Our first long term goal should be to provide sufficient food, housing, electricity, and clothing for all. How to achieve this?  This can happen only when we underwrite everyone alive with the basic monthly means — irrespective of whether or not they are in employment. With the advances in agriculture over the past 200 years and an almost infinite production capacity, it is essential to distribute the basic minimum to every living being.

Aristotle wrote two millennia ago in The Politics that he could only imagine new conditions for humanity if “each instrument could do its own work, at the word of command or by intelligent anticipation… as if a shuttle should weave of itself, and a plectrum should do its own harp playing.” The wisest men of Athens could never have imagined the internet but nearly all inventions made since then have caused some people to lose jobs while providing different kinds of work to others.

So we must also begin to examine and develop those functions at which we can excel but which robots cannot: There are service sectors, like the care of the very young and the aged; creative areas like music, poetry, sculpture, and gourmet cuisine, as well as the various sport activities. Demands in the medical professions ranging from mental health to physiotherapy are not likely to suffer.

Certainly at the moment those pushing for the advance of robotics are being given “carte blanche”: Andy Rubin, who heads Google’s new robotics arm, has acquired and put together a string of artificial intelligence and robotics companies, such as Schaft, Meka, Industrial Perception, Redwood Robotics, and Boston Dynamics, in a concerted  effort to privately build dexterous and mobile robots.3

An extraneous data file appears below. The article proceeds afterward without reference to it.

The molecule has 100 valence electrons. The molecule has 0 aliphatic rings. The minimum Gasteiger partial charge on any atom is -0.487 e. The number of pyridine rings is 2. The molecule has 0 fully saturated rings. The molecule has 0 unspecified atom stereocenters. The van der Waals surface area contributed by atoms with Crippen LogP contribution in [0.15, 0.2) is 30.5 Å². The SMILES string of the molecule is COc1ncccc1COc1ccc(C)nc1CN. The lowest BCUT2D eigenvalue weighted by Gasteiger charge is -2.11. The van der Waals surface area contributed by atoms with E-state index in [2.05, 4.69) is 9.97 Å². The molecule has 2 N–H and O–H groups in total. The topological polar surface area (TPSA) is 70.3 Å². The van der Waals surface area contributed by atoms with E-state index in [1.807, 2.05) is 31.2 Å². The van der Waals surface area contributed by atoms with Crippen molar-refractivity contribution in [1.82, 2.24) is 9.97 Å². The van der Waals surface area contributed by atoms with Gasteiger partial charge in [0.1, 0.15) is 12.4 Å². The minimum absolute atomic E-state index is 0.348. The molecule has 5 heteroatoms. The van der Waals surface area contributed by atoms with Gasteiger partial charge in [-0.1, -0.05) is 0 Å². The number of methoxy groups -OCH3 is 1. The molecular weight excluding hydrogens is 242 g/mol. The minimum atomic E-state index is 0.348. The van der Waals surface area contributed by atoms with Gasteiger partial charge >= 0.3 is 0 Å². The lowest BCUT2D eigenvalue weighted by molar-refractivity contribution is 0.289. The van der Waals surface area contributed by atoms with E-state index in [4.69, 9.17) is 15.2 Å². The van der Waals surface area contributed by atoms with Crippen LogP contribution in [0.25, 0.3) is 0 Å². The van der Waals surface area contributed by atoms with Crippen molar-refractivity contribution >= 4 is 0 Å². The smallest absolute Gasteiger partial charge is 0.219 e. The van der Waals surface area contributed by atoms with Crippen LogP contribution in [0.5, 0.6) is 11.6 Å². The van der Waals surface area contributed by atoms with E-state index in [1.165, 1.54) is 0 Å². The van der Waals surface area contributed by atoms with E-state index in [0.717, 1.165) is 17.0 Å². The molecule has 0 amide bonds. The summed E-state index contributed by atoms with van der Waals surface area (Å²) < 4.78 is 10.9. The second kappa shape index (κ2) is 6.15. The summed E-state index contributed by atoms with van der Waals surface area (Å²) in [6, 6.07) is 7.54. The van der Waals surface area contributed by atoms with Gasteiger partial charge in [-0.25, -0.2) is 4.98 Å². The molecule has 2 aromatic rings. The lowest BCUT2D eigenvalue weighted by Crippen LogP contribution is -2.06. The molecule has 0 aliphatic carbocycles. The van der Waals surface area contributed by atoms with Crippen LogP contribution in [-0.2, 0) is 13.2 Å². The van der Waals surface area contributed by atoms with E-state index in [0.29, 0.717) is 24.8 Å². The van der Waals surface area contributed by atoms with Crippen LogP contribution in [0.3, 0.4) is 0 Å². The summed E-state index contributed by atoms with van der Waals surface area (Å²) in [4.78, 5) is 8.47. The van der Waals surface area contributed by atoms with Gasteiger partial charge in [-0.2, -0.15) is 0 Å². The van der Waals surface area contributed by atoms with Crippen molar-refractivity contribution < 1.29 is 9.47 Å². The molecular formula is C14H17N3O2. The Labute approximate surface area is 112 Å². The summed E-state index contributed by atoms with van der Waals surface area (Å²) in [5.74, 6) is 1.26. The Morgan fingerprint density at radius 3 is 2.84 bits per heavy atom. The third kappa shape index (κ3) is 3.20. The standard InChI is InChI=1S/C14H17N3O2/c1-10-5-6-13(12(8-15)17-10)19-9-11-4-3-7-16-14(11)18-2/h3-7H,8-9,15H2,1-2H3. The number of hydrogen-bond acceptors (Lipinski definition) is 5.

It can be argued that such robots are essential if we are to deal with the safe handling of nuclear reactors, poisonous gases and contaminating substances, and such dangerous tasks as repairing malfunctions in outer space.

The Japanese, one of the world leaders in the production of robots, introduced labor contracts a couple of decades back banning the lay-offs of workers displaced by automation. These workers continue to be paid and kept by the employers. Such a policy has proven costly to the entire Japanese economy and has thus far not been copied by others. Even at serious economic gatherings like Davos, little attention is given to the challenge posed by these global challenges.4

Now, when we are on the verge of new advances in automation and robotics, is the time for a global conference on how to deal with the inevitable consequences of a massive march of the robots in the 21st Century.

—————————

1Andrew McAfee, The Second Machine Age, 2013.

2Tim Harford, “The robots are coming and will terminate your jobs,” The Financial Times, December 29, 2013, p.9

3John Markoff, “Google puts money on future of robots,” New York Times, December 5, 2013.

4See: Yorick Blumenfeld, Dollars or Democracy, (2004) pp. 161-2

Advertisements

36. Why CREED?